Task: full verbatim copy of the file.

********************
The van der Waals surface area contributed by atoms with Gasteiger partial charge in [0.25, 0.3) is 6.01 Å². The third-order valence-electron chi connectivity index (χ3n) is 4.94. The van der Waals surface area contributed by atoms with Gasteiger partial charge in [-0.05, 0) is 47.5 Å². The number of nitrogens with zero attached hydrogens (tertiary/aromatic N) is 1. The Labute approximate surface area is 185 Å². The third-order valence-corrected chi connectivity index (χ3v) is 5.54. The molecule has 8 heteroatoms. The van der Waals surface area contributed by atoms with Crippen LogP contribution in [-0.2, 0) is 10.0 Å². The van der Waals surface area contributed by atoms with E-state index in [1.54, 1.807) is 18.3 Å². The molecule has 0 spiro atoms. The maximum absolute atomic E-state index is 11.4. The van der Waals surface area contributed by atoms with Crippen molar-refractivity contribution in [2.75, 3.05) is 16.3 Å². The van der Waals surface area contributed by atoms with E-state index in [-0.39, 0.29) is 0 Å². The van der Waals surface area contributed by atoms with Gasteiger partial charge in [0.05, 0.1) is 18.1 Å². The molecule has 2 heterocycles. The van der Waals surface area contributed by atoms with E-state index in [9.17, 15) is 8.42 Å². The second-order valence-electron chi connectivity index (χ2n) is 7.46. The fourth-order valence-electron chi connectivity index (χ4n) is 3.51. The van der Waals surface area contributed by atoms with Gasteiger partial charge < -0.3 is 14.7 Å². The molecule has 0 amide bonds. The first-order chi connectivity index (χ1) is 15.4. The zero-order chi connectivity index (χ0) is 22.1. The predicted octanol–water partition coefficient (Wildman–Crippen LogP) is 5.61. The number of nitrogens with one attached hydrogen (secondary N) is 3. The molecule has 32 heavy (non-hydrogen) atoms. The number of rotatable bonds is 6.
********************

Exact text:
The van der Waals surface area contributed by atoms with Gasteiger partial charge in [0.25, 0.3) is 6.01 Å². The third-order valence-electron chi connectivity index (χ3n) is 4.94. The van der Waals surface area contributed by atoms with Gasteiger partial charge in [-0.05, 0) is 47.5 Å². The number of nitrogens with zero attached hydrogens (tertiary/aromatic N) is 1. The Labute approximate surface area is 185 Å². The third-order valence-corrected chi connectivity index (χ3v) is 5.54. The molecule has 8 heteroatoms. The van der Waals surface area contributed by atoms with Crippen LogP contribution in [-0.2, 0) is 10.0 Å². The van der Waals surface area contributed by atoms with E-state index in [1.54, 1.807) is 18.3 Å². The molecule has 0 spiro atoms. The maximum absolute atomic E-state index is 11.4. The van der Waals surface area contributed by atoms with Crippen molar-refractivity contribution in [2.75, 3.05) is 16.3 Å². The van der Waals surface area contributed by atoms with E-state index in [-0.39, 0.29) is 0 Å². The van der Waals surface area contributed by atoms with Gasteiger partial charge in [0.05, 0.1) is 18.1 Å². The molecule has 2 heterocycles. The van der Waals surface area contributed by atoms with E-state index in [9.17, 15) is 8.42 Å². The second-order valence-electron chi connectivity index (χ2n) is 7.46. The fourth-order valence-electron chi connectivity index (χ4n) is 3.51. The van der Waals surface area contributed by atoms with Gasteiger partial charge < -0.3 is 14.7 Å². The molecule has 0 amide bonds. The first-order chi connectivity index (χ1) is 15.4. The zero-order chi connectivity index (χ0) is 22.1. The predicted octanol–water partition coefficient (Wildman–Crippen LogP) is 5.61. The number of nitrogens with one attached hydrogen (secondary N) is 3. The molecule has 32 heavy (non-hydrogen) atoms. The number of rotatable bonds is 6.